OSHA’s requirements regarding working near overhead power lines with cranes and other high-reaching equipment are straightforward. For lines 50 kilovolts (kV) or less, the operator must keep all parts of the crane or other high-reaching equipment at least 10 feet away from all power lines. For lifting equipment, this also includes any load being carried. This minimum clearance distance is a buffer zone that must be kept between the equipment and overhead lines. In other words, the minimum clearance distance is the minimum distance that is allowed from any part of a crane or other high-reaching equipment to an overhead power line.

If the lines are greater than 50 kV, then the line’s minimum clearance distance must be increased according to Table A of 29 CFR 1926.1408, Power Line Safety (Up to 350 kV) – Equipment Operations. Distribution lines are typically 50 kV or less, whereas transmission lines are typically greater than 50 kV. Distribution lines are the most common lines used by utilities. To determine the voltage rating of the power line, contact the utility company. If you still cannot determine the voltage range then keep at least 45 feet away.


Table A: Minimum Clearance Distances (29 CFR 1926.1408)


If any part of the equipment, load line, or load (including rigging and lifting accessories), while operating up to the equipment’s maximum working radius in the work zone, could get closer than the minimum approach distance of the power line permitted in Table A (1926.1408), the following precautions shall be followed:

1.Conduct a planning meeting with the operator and other workers who will be in the area of the equipment or load to review the location of the powerline(s), and the steps that will be implemented to prevent encroachment/electrocution.

2.If tag lines are used, they must be non-conductive. “Tag lines” is defined as a rope (usually fiber) attached to a lifting load for the purposes of controlling or used to stabilized a bucket or magnet during material handling operations. Thus, one end of the tag line is attached to the load and the other end is held by an employee who controls the load’s motion by exerting force on the line. If the equipment or load were to make electrical contact with a power line while an employee was holding a tag line that was able to conduct electricity, the employee could be electrocuted. The requirement that the tag line be nonconductive is designed to protect against such an event. “Nonconductive” means the object in question has the property of not becoming energized (i.e., it has high dielectric properties offering a high resistance to the passage of current under the conditions of use). In practice, under dry conditions, nonmetallic fiber rope typically satisfies the definition of nonconductive.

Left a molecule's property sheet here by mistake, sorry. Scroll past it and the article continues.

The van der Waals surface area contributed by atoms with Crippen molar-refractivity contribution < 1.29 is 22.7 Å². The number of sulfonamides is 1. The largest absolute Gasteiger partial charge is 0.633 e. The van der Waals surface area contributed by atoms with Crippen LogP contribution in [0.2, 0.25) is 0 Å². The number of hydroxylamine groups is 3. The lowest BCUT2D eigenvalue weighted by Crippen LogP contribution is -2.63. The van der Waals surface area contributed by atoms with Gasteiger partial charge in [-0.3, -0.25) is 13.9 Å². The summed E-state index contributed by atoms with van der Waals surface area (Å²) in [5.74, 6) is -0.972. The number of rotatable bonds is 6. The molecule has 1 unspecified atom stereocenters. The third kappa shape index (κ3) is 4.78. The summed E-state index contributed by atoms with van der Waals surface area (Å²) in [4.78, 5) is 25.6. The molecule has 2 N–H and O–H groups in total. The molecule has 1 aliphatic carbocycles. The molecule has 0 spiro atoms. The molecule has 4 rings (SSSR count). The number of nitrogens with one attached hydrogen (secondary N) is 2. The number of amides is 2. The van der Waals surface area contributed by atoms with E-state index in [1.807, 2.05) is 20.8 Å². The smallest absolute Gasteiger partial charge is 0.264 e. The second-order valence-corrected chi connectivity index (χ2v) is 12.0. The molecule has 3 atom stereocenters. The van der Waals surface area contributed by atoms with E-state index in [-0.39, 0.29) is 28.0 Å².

3.Erect and maintain an elevated warning line, barricade, or line of signs in view of the operator, equipped with flags or similar high-visibility markings, at 20 feet from the power line or at the minimum approach distance under Table A. Preferred methods of barricading are to erect temporary fencing and/or place equipment or storage containers at the minimum distance barrier line to prevent equipment movement within the encroachment zone; however, such boundaries must still be marked with flags, a warning line, and/or signs that limits all crane movement. If the operator is unable to see the elevated warning line, a dedicated spotter must be used.

In addition to the above, at least one of the following measures must be implemented: proximity alarm, dedicated spotter, range control device, range of motion limiting device, and/or insulating link. The advantages and limitations of these additional devices or safeguards are discussed below.

Proximity warning devices are designed to warn the crane operator when he/she moves any part of the boom too close to an overhead line. The device must be listed, labeled, or accepted by a nationally recognized testing laboratory (NRTL). The device should be set to give the operator sufficient warning to prevent encroachment.

It is possible to get false readings with these devices. The National Institute of Occupational Safety and Health (NIOSH) conducted a study that was published in January of 2009. This study tested the efficacy of two proximity alarm models under various simulated construction conditions. The study showed that the accuracy of the proximity alarms could be adversely affected by such factors as: